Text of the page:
Publication Date

Spring 2010

Degree Type


Degree Name

Master of Science (MS)




Roger Terrill

Subject Areas

Chemistry, Analytical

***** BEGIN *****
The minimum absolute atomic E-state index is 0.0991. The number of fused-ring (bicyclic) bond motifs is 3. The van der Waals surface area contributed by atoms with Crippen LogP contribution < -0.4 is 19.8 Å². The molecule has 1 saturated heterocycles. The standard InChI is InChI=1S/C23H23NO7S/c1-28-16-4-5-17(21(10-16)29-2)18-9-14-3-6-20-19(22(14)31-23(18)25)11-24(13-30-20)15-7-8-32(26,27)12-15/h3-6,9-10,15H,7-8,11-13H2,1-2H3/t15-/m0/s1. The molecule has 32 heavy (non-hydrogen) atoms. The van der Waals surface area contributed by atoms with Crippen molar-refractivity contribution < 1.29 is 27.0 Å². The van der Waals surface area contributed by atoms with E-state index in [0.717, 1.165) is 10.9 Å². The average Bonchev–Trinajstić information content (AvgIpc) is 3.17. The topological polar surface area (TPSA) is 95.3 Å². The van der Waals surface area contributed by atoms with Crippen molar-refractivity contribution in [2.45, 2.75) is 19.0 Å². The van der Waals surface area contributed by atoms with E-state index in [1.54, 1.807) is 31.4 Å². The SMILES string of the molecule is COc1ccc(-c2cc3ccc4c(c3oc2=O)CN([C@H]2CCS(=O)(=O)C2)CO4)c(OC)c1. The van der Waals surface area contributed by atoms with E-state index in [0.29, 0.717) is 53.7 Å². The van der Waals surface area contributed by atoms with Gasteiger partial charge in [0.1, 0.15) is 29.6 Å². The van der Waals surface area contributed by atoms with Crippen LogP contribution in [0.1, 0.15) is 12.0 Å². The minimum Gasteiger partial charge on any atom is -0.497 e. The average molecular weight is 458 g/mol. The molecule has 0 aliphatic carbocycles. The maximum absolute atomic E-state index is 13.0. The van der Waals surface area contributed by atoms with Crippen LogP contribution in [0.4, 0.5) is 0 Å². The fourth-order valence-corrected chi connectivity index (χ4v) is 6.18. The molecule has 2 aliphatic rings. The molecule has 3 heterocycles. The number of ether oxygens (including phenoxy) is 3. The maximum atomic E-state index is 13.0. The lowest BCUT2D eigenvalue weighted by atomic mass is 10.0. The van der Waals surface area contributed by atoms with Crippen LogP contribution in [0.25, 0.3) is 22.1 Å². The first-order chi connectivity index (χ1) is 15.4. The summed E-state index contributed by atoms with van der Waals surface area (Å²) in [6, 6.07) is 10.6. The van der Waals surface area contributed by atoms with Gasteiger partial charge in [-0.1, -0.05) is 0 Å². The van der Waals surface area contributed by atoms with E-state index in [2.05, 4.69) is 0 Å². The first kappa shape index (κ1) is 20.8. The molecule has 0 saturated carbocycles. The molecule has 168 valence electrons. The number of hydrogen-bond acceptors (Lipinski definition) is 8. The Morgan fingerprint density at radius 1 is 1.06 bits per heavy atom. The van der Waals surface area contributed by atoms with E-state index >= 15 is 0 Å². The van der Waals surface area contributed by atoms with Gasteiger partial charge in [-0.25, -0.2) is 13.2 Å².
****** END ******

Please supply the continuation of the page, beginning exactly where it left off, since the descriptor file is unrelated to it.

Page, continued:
The purpose of this research is to develop methodologies for the exploitation of carbon nanotube thin films as chemical and electrochemical sensors. In this study we prepared thin films of carbon nanotubes (CNT) by solution casting methods and then used a novel hybrid electrochemical-conductometric method to measure the CNT film electrical conductivity as a function of electrochemical bias and stimulus. The bias between the CNT film and the contacting electrolyte and the bias between the opposite ends of the CNT film (referred to as K1 and K2) were simultaneously controlled - analogous to a transistor with an electrolyte gate. A promising motif for sensing involved a cyclic voltammetric scan of K1 and K2 but with a 10 mVPP, 1 kHz AC signal summed onto the K2 potential, and thus generating a trans-film potential that was exploited, using a lock-in-amplifier detector, to monitor the CNT film conductance during the CV scan. In order to explore the chemical sensitivity of the CNT films in this setting, we examined blank electrolyte, dissolved ferrocene, and ultra-thin films of novel pyrene-modified iron(II)-terpyridine complex (Fe-tp-py) that binds to the CNT surface. Our principal finding is that this measurement method appears to discriminate between the CNT film trans-conductance and the interfacial electrochemical impedance because the iron(II)-iron(III) transition of the Fe-tp-py induced a clear change in the putative CNT film conductance that is distinct from blank or ferrocene control.